A further object of the invention is to provide a mix for the production of a porous refractory insulating shape comprising artificially formed agglomerate masses of sintered particles of refractory material and a bonding material and in which said masses are each of a size screened to not larger than 1%" wire mesh.
A still further object of the invention is to provide a moulded shape composed of highly porous pre-sintered agglomerate masses of refractory material bonded together by a hydration-setting bonding medium.
Yet a further object of the invention is to Provide an improved apparatus for carrying out the method of the invention.
These and other'objects of the invention will be apparent from the following description and claims, reference being had to the accompanying diagrammatic drawings.
In these drawings:
FIG. 1 is a vertical section of one form of apparatus for carrying out the method of this invention.
FIG. 2 is a plan of same. FIG. 3 is a drawing of a photo-micrograph at l5 magnifications, of the surface of a very thin section cut from a small agglomerate mass which has been broken away from a larger agglomerate mass produced according to this invention.
As shown in FIGS. 1 and 2 ofthe drawings a brickwork structure 10 of rectangular outline in cross section encloses a vertical furnace chamber 11 of circular cross section tapering downwardly from a crown roof 12 towards the oor 13. An opening 14 is provided in the lower part of the furnace chamber for the exhaust therefrom of waste gases.
The upper part of the furnace chamber 1l is supplied with a combustible medium by four burners l5 firing downwardly through the roof 12 tangentialwise at approximately 30 to the vertical, said burners being supplied with combustible medium from a source of supply (not shown) conveyed through a manifold pipe structure 16.
Immediately below the roof 12 the furnace chamber 11 is provided at circumferential intervals with four secondary air inlets 17 to which preheated secondary air is conveyed by a supply pipe 18 and branch pipes 19 of which the latter communicate one each with an inlet 17.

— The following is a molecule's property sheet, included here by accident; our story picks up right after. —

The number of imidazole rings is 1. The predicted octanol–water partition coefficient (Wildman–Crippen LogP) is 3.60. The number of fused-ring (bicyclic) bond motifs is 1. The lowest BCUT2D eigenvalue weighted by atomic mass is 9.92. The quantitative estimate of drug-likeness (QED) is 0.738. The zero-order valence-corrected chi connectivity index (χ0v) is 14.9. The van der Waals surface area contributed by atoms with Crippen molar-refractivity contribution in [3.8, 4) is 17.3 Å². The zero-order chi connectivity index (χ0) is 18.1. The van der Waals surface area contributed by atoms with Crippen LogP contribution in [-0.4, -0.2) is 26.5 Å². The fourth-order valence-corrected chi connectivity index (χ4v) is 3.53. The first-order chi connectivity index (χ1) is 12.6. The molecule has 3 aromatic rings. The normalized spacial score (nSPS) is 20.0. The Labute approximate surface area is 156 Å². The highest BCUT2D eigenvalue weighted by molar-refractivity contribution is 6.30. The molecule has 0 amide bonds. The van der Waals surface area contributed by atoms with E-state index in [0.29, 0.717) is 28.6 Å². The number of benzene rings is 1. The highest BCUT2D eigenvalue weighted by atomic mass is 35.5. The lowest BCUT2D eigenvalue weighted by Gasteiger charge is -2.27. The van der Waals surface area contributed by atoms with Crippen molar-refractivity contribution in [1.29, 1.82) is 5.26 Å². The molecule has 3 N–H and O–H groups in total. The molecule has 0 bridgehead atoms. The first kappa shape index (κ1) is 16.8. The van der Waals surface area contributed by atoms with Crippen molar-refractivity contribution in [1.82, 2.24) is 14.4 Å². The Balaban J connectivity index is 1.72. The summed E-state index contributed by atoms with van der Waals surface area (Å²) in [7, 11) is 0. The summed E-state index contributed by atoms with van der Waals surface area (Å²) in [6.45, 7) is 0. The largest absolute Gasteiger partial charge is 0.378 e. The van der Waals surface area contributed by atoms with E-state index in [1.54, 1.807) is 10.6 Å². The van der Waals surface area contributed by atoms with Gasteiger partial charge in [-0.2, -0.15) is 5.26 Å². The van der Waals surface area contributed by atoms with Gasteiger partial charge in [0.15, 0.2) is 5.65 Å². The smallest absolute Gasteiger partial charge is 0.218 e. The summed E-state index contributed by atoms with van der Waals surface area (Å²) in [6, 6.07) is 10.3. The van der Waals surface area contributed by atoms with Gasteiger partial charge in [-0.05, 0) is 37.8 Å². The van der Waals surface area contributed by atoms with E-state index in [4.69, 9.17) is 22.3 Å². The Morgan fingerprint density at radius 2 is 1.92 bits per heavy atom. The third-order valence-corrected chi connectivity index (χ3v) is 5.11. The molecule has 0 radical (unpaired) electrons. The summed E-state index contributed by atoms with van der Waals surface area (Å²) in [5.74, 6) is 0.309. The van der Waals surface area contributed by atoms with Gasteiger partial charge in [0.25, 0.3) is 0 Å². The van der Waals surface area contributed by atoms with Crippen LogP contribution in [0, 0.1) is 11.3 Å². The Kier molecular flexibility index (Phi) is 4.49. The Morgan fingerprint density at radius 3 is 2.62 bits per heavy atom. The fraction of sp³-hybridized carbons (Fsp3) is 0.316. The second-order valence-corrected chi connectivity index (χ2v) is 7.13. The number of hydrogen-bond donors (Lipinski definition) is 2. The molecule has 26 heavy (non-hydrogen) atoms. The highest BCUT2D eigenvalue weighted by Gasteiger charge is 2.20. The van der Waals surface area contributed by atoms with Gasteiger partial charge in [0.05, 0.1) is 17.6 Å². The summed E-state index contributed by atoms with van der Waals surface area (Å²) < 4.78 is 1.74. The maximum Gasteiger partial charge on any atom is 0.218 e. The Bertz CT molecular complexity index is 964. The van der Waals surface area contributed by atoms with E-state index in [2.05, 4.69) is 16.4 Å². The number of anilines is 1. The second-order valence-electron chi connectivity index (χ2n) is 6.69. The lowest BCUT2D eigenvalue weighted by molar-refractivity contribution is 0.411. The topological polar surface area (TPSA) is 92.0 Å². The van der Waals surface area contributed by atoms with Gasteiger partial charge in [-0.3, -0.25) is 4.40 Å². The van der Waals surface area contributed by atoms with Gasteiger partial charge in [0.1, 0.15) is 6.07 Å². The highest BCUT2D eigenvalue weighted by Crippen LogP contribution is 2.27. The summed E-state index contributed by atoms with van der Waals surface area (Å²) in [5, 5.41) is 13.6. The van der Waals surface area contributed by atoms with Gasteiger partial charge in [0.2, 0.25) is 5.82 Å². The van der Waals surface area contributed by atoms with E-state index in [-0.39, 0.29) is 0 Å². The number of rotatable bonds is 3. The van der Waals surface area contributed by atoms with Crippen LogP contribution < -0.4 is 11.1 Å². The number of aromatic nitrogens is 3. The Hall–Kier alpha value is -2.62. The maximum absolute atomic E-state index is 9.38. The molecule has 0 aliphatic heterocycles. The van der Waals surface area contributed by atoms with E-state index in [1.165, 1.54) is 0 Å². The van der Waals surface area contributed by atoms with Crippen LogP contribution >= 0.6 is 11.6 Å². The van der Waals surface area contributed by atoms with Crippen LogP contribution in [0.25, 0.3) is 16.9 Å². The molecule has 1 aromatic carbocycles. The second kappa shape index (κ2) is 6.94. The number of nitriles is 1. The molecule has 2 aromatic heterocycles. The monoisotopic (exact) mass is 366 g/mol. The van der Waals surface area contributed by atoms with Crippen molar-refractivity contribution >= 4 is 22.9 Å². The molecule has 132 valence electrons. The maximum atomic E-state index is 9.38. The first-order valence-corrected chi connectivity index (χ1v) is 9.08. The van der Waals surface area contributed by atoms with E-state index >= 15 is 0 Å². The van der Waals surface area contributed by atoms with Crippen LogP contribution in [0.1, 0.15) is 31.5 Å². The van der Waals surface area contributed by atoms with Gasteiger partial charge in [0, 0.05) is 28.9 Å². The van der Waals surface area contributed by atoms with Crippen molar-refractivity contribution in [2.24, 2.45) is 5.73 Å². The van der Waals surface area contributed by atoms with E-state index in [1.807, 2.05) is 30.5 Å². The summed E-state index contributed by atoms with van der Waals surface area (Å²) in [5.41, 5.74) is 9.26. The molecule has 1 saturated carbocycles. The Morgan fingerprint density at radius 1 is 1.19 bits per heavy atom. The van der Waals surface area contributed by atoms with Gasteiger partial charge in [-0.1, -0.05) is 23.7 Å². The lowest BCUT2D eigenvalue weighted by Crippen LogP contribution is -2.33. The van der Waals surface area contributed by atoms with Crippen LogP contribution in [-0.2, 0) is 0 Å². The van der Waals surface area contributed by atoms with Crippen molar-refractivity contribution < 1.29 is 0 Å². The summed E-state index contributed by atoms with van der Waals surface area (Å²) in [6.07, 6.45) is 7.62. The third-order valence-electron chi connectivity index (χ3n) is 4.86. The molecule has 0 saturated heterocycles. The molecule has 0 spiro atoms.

The secondary air inlets 17 are arranged to communicate into the furnace chamber 11 tangentially thereof and thereby impart a swirling action to the secondary air and to the combustible medium entering the furnace chamber from the burners 15.
Depending from the roof l2 centrally of and downwardly into the furnace chamber for a distance which constitutes the hot zone 20 thereof is a pillar 21 of round cross section which imparts an annular formation to said hot zone 20.
The secondary air is supplied in preheated condition by the supply end 22 of pipe 18 entering into and passing through a waste gas flue 23 which communicates the exit opening 14 in the furnace chamber l1 with a chimney 24 of the structure 25, said secondary air pipe becom ing heated by contact with the hot waste gases leaving the furnace chamber.
Where the secondary air supply pipe leaves the flue 23 as shown at 26 said pipe is fitted with a feed hopper 27 at the pressure side of a fan 28.
The material to be treated in the furnace chamber is fed is discrete form into the hopper 27 and owing to the action of the fan 28 operating in the secondary air supply pipe 18 the particles of said material are entrained in the preheated secondary air and fed therewith into the hot zone 20 of the furnace chamber to be given a violet swirling action therein while being subjected to a suiciently high temperature and for a length of time to ensure that the particles become pyro-plastic.
As starting material, the particles may have a moisture content as high as 15% by weight but it is preferable that it shall not exceed Owing to the annular formation of the hot zone 20 of the furnace chamber 11 the effect of a cyclone is produced upon the particles by the violent swirling action imparted to them and a consequent centrifugal force is generated which causes the particles to impinge against one another and against the surface of the furnace chamber and the surface of the central pillar such that as the particles reach their pyro-plastic condition they adhere to one another and in batches upon said surfaces and grow into agglomerate masses as shown at 29 in FIG. l until they become massive enough to fall by gravity from said surfaces on to the floor of the furnace chamber and consequently to a cooler zone of said chamber.
The temperature required in the hot zone of the furnace will vary'within the range of 1000 C. to 1750* C. according to the particular refractory material Ito be used and the temperature at which the particles thereof become pyro-plastic. The material to be used need not be such that the particles thereof possess plasticity in their untreated condition and the particle size is such as to be readily carried in suspension in the turbulent hot gases.
One example of refractory material which may be used and which would become pyro-plastic from 1250 AC. to 1300 C. is a typical fireclay comprising the following analysis:
Percent by weight Another example of a refractory material which would become pyro-plastic from 1600 C. to 1650 C. is Sillimanite having the following analysis: